Take a look at http://www.palettefx.com/ . This is a tool (there are other similar available) that will analyse any image uploaded into it, breaking it down into the component colours that make it up to show the overall palette. Try it with your cover art or band photos, those of your main influences, or go on a google image search to find a picture that best conveys the ‘place’ described above. By way of example, here is the stylised artist photo I used on the back cover of my album Human:Beautiful:
Now think about the “temperature” of the colours you end up with. In basic terms, reds, oranges, browns and yellows are thought of as “warm” colours, while greens and blues are “cold” (think of a summer sunset versus an icy winter morning). In emotional terms, warm colours suggest life, passion and intensity, while cold ones feel more distant and aloof.
I recently listened to a really good album by an ambient electronic artist who wanted help confirming his genre niche. He’d toyed with “space” and “organic” as keywords to describe his sound, but as I heard the album unfold I found much more of the latter than the former. There were a lot of complex world music and acoustic textures suggesting much more life than I would associate with space – even though the album ended with a colder, expansive space soundscape the overall vibe was warm and full of life. The feedback I left suggested emphasising world (not necessarily this world) and organic while downplaying space (which suggests more cold emptiness than was on display here).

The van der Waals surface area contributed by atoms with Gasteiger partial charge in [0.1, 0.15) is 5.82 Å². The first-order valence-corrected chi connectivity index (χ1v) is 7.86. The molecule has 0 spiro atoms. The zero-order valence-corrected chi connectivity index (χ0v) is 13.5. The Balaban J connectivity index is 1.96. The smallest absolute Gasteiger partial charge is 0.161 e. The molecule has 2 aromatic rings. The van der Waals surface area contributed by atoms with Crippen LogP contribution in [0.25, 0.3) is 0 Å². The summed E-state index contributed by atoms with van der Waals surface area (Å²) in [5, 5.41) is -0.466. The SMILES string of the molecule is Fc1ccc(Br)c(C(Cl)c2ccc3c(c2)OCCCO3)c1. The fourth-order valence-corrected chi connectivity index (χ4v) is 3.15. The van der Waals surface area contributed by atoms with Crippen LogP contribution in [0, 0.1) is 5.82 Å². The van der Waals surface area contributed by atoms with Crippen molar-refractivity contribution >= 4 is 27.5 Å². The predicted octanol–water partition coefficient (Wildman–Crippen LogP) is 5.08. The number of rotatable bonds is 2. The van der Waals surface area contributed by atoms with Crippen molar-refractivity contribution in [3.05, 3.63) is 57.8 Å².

In the case of my artist image above, the colour palette sits around the join between warm pinks and cold blues, in muted pastel shades. Though I didn’t think of it that way at the time, this actually reflects the mood of the album pretty well – I produced it during a particularly traumatic period in my life when I felt isolated and detached from people I had previously trusted, but with strong emotions and attachment to family and a few close friends. The palette contains synthetic shades rather than organic greens and oranges (for example), reflecting the largely electronic sound I settled on for the album. None of this was a conscious decision, but now I think about it the design choices I made at the end of the production process matched the mood of the music on a theoretical level.
Finally, a note on contrast. Dark and light shades reflect mood in an obvious way, which is why metallers wear black while gospel singers go with white, but how those shades combine hugely affects the mood created. Tonal and visual colour pallettes can be in similar shades, which will give a more calming, intimate feeling, whereas emphasising contrast will jerk you out of your seat to get up and dance. The ultimate example of the latter is two-tone ska, though the energy that comes from a black-white monochrome contrast has been used a lot elsewhere in music too. In darker music, such as in the Sisters Of Mercy cover shown below, the contrast is tempered with shades of grey, deep colours or, in this case, a hot passionate red.
How do you like to think about the mood your music creates? Got any other tips and tricks to share? Let me know in the comments!